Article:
The Ramban explains, “The King alludes to God who is described as the King of Israel in their upright state. This pasuk implies that Israel will say that Hashem was King of Israel when our heads, elders and judges and all the tribes of Israel were gathered, that all of us together accepted His kingdom over us, for all time.” When we were all together we accepted Hashem as King. Achdus, or unity, is essential to our acceptance of Hashem as our King. That is why, says the Bais Halevi, we accepted the Torah by saying, “נעשה ונשמע” in the plural form, not the singular. We must accept Hashem in unity. Rosh Hashanah, when we all stand together in front of Hashem in judgment, is the most opportune time for us to declare in unity that Hashem is our King.
The Kli Yakar has another reading of this verse. He explains that it refers to Moshe and to Hashem. In the final moments of Moshe’s life and leadership the paople declared that he had been a righteous and just leader. The same people declared, after having tested God so many times, that Hashem is just and fair.
It is equally important for us. who stand at the end of a year, perhaps a difficult year filled with challenges and pain, to declare that Haswhem is just, all that He does is good. We declare this belief over the past and for the future; at this time, when we are being judged, and our future is being determined, we know trhat whatever He will do will be fair and exactly what is necessary for us.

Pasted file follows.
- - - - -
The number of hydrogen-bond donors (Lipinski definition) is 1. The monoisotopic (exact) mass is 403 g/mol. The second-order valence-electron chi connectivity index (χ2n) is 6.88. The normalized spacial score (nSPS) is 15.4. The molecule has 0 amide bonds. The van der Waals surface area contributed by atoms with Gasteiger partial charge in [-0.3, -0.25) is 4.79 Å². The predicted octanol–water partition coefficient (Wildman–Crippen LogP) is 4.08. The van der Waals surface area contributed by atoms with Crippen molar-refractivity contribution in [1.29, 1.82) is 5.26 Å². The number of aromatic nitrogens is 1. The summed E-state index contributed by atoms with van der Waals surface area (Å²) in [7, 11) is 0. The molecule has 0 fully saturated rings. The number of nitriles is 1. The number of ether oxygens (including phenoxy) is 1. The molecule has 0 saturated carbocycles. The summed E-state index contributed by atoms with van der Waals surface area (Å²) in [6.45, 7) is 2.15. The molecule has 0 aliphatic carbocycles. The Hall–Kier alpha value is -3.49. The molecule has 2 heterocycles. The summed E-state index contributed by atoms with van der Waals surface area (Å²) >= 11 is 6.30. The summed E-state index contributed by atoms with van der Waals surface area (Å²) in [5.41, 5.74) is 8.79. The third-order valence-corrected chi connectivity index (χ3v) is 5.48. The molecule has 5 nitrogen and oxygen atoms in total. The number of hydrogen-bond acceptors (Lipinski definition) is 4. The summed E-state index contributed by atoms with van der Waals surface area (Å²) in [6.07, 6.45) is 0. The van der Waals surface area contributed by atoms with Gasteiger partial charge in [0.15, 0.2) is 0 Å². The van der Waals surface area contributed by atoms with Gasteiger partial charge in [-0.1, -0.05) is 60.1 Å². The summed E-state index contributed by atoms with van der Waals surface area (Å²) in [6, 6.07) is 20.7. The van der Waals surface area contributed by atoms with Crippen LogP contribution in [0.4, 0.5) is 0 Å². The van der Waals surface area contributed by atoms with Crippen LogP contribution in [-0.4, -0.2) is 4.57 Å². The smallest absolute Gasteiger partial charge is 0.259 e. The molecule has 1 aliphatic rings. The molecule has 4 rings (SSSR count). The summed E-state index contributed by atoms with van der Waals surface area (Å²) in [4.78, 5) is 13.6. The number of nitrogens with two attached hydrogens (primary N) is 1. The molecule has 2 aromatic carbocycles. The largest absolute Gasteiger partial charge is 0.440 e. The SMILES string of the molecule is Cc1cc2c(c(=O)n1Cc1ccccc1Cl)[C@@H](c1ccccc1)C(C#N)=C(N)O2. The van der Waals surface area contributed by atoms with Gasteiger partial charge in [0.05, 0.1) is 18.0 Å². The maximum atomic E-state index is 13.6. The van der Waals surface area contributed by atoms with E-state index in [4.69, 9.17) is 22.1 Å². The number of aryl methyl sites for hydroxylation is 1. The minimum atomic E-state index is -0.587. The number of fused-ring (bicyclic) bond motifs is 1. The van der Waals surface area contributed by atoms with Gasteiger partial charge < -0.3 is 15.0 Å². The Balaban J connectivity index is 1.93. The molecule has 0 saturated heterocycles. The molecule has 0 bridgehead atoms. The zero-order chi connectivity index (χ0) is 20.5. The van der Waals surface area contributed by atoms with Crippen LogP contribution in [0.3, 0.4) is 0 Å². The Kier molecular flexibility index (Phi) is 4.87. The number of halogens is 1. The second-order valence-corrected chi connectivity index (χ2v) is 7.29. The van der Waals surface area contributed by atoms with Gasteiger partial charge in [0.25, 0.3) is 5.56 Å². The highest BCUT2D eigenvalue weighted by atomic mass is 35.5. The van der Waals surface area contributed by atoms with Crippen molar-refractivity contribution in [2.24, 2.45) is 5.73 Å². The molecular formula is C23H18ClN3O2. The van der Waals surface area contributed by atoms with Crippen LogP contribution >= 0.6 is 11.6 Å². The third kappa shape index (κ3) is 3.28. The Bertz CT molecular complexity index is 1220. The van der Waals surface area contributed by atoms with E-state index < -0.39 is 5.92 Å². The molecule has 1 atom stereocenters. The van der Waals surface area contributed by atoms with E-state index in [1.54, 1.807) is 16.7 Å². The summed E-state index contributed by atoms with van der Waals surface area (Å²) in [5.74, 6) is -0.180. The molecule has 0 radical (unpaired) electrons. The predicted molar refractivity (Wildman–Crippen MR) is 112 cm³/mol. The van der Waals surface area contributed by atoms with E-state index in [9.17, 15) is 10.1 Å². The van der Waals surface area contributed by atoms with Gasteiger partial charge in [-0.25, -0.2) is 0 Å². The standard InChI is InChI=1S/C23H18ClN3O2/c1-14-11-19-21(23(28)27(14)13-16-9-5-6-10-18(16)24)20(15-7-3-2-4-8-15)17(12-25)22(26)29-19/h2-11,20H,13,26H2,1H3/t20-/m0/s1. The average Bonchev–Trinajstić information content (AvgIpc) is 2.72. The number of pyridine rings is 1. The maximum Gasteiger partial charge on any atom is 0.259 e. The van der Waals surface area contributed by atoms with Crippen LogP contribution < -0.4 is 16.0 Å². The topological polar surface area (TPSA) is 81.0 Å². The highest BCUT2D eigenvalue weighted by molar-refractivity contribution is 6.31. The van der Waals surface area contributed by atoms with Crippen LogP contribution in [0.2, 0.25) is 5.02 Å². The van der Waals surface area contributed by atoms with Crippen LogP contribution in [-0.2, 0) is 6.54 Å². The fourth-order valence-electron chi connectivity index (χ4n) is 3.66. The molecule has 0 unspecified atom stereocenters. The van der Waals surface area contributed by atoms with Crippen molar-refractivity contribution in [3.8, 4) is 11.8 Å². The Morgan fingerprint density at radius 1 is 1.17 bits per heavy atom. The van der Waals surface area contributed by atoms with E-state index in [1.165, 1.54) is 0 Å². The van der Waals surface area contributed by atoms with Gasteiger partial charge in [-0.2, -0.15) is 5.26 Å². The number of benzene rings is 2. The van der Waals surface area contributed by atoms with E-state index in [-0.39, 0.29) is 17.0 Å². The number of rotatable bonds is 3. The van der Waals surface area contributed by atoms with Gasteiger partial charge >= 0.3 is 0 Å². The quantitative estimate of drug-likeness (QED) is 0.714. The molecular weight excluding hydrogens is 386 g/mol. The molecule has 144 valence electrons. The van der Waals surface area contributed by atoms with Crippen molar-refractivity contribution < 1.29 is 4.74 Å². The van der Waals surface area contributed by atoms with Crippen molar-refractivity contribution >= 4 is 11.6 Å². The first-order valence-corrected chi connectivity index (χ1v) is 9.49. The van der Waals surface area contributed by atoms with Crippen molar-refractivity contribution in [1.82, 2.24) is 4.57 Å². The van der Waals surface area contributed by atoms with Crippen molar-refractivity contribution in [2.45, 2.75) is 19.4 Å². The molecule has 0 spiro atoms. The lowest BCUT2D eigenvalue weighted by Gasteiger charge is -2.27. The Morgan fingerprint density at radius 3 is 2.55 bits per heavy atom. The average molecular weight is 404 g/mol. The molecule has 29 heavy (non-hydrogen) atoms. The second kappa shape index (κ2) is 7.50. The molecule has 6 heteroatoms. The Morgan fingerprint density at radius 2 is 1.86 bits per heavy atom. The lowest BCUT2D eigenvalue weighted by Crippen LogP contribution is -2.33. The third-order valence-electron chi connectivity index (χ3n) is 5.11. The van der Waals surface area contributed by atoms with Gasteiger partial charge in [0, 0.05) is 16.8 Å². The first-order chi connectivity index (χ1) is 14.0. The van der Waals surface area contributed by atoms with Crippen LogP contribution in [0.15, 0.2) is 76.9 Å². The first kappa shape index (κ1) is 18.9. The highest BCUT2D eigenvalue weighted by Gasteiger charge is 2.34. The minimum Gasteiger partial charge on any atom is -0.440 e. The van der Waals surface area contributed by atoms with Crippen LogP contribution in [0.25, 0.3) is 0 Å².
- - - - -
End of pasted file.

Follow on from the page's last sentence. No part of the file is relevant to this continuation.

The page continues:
4) תהלים פרק כב פסוק כט
כי לידוד המלוכה ומשל בגוים:
“For sovereignty is Hashem’s and He rules over nations.”
This verse is from the chapter of Psalms that is understood to be the story of Esther. Esther was the beginning of a new era in Jewish history. We would no longer see God in miracles equal to those iof the preceeding generations. The Hand of God was hidden. We would have to choose to see His Hand in the world. God’s name is not mentioned in the Book of Esther. He was hidden. Yet, Esther saw His hand in all that had happened and understood that it was up to Hashem whether she would be able to save the Jewish people or not. She taught all generations to see God’s Hand even when it is hidden.
When we recite this verse we are declaring our belief that even when we cannot see Hashem’s involvement in the world and our lives in an open way, we will look. We understand that to stand in judgment even when we can’t see the judge or evn know the verdict we must follow Esther’s example.
Rav Yechezkel of Kozmir has an additional understanding of this verse. Earlier in the psalm Esther asks, “קלי קלי למה עזבתני” why have You abandoned me? And she answers, “רחוק מישועתי דברי שאגתי”, “My cries are distant from my salvation.” Esther originally for far less than what she really needed. Such prayers go unanswered. God rules over nations. It is important to be aware of how important are requests must be. It is at this point of Malchuyot that we must remind ourselves that although God is interested in every detail of our lives, and all oiur needs, we must not forget that we are addressing the Ruler of nations. Our requests of God should reflect that awareness. We must ask primarily for that which is most important for us, and our success in fulfilling our purpose in creation.
5)תהלים פרק צג פסוק א
ידוד מלך גאות לבש לבש ידוד עז התאזר אף תכון תבל בל תמוט:
“Hashem will have ruled, He will have dressed in granduer; He will have donned might and girded Himself; even firmed the world that it should not falter.”